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Tencent picks Singapore as Asia hub after India, US bans

·4-min read
People walk past the Tencent booth at the China International Fair for Trade in Services (CIFTIS) in Beijing on September 6, 2020. (Photo by NOEL CELIS / AFP) (Photo by NOEL CELIS/AFP via Getty Images)
People walk past the Tencent booth at the China International Fair for Trade in Services in Beijing on 6 September 2020. (PHOTO: NOEL CELIS/AFP via Getty Images)

By Zheping Huang and Yoolim Lee

(Bloomberg) -- Tencent Holdings Ltd. has picked Singapore as its beachhead for Asia, joining rivals Alibaba Group Holding Ltd. and ByteDance Ltd. in the race to build up their presence closer to home after setbacks in the U.S. and India.

Management at China’s largest social media and gaming company had been discussing Singapore as a potential regional hub and geopolitical tensions accelerated its plans, according to people familiar with the matter. Tencent has been considering the shift of some business operations -- including international game publishing -- out of its home country, according to the people, who asked not to be identified discussing private deliberations.

China’s tech behemoths are increasingly turning to Southeast Asia in the face of growing hostility from the U.S. and other major markets, setting up the region -- with its 650 million increasingly smartphone-savvy population -- as a key battleground. President Donald Trump has banned U.S. entities from dealing with Tencent’s super-app WeChat from Sept. 20, while the company’s hit games PUBG Mobile and Arena of Valor are banned in India.

Tencent said in a statement that it will open a new office in Singapore to “support our growing business in Southeast Asia and beyond,” in addition to current ones in Malaysia, Indonesia and Thailand. It’s recruiting for various positions including tech and business development, the company said, without offering details. Tencent currently has dozens of job openings in Singapore for businesses including cross-border commerce, cloud computing and esports, according to its hiring site.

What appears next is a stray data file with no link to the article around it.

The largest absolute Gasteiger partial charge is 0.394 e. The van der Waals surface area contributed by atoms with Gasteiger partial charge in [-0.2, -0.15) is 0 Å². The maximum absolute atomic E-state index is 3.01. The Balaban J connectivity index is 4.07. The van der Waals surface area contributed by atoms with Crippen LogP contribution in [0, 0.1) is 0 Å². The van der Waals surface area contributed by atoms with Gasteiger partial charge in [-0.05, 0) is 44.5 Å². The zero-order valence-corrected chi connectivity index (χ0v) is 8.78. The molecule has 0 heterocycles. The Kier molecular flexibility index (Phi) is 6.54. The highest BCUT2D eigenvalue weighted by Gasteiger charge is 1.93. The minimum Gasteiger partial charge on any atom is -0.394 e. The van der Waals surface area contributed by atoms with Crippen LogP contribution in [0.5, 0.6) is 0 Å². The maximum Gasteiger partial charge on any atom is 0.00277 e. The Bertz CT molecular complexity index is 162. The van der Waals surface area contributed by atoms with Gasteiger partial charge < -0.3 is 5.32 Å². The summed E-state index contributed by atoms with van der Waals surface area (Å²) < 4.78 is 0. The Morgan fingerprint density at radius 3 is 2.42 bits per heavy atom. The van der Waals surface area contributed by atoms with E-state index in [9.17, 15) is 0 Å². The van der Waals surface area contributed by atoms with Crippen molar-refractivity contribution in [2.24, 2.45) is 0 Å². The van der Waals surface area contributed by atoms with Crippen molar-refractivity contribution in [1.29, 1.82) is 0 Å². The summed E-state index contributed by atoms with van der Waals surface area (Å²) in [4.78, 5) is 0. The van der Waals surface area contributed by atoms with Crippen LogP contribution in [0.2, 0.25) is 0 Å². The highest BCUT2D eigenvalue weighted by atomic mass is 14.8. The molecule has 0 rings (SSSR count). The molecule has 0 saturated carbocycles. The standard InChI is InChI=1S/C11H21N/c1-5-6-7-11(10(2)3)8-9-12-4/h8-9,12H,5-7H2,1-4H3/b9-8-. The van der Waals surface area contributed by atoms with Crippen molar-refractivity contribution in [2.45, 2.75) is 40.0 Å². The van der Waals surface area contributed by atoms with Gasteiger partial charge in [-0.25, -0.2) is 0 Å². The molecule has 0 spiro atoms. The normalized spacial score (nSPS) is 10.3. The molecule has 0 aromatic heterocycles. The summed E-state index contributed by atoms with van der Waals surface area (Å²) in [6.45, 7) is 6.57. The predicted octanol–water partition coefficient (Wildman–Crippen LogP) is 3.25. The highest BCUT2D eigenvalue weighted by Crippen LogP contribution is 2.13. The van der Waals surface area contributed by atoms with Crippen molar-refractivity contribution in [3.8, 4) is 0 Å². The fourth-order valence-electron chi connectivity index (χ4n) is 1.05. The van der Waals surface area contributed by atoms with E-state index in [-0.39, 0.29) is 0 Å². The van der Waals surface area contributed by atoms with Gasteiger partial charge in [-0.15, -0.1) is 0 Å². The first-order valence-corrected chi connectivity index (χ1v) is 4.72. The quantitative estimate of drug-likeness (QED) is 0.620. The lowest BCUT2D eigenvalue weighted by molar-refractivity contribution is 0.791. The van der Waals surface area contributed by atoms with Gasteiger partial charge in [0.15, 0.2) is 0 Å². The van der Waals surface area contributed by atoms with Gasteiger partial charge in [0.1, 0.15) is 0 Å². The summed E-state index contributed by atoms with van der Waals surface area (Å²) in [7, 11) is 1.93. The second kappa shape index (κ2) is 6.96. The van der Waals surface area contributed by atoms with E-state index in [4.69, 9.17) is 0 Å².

Singapore in particular is attracting attention as a regional base for both Western and Chinese corporations because of its advanced financial and legal system, and as Beijing tightens its grip on the city of Hong Kong. The city-state of under 6 million people has been careful not to take sides in the standoff between the world’s two superpowers, with Prime Minister Lee Hsien Loong pledging last year to remain “good friends” with both the U.S. and China.

TikTok’s owner ByteDance is planning to spend several billion dollars and add hundreds of jobs in Singapore over the next three years, Bloomberg News reported last week. It has also applied for a digital-bank license from the city-state’s central bank, alongside Alibaba-backed Ant Group and Tencent-backed Sea Ltd.

Read more: TikTok Owner to Spend Billions in Singapore After U.S. Ban

Alibaba has splashed out $4 billion to take full control of Singapore-based regional e-commerce platform Lazada, which aims to serve 300 million people in Southeast Asia by 2030. In May, Alibaba struck a deal to buy half of Singapore’s AXA Tower, valued at around $1.2 billion, underscoring its ambition to expand in the market. China’s largest corporation is in talks to invest $3 billion into Singapore-based ride-hailing giant Grab Holdings Inc., Bloomberg News reported on Monday.

Read more: Alibaba Is Said to Be in Talks to Invest $3 Billion in Grab

Tencent thus far has had a smaller footprint in Southeast Asia. The online entertainment juggernaut is largely run from its Shenzhen headquarters, though some global products in areas like music and video streaming operate in Hong Kong, where President Martin Lau is based. The company says it stores some user data in Singapore.

In recent years, Tencent has ratcheted up efforts to expand globally as the Chinese market saturates and stricter regulatory controls on gaming slow down domestic growth. Tapping into popular franchises from investees like Activision Blizzard Inc. and turning them into mobile hits marked its biggest global successes so far. In 2019’s final quarter, international titles like Call of Duty Mobile and PUBG Mobile accounted for 23% of Tencent’s $17 billion gaming empire, according to the company.

In spite of Tencent’s best efforts, however, geopolitical frictions are still likely to hinder its international expansion push. South Korea’s PUBG Corp. has withdrawn the Chinese company’s publishing rights for PUBG Mobile in India, after the country banned the popular mobile shooter alongside more than a hundred Chinese-made apps amid border clashes. Trump’s Aug. 6 executive order, meanwhile, prohibits unspecified transactions with WeChat and its operator Tencent, and the Commerce Department has yet to determine whether gaming activities will be banned by Sept. 20.

© 2020 Bloomberg L.P.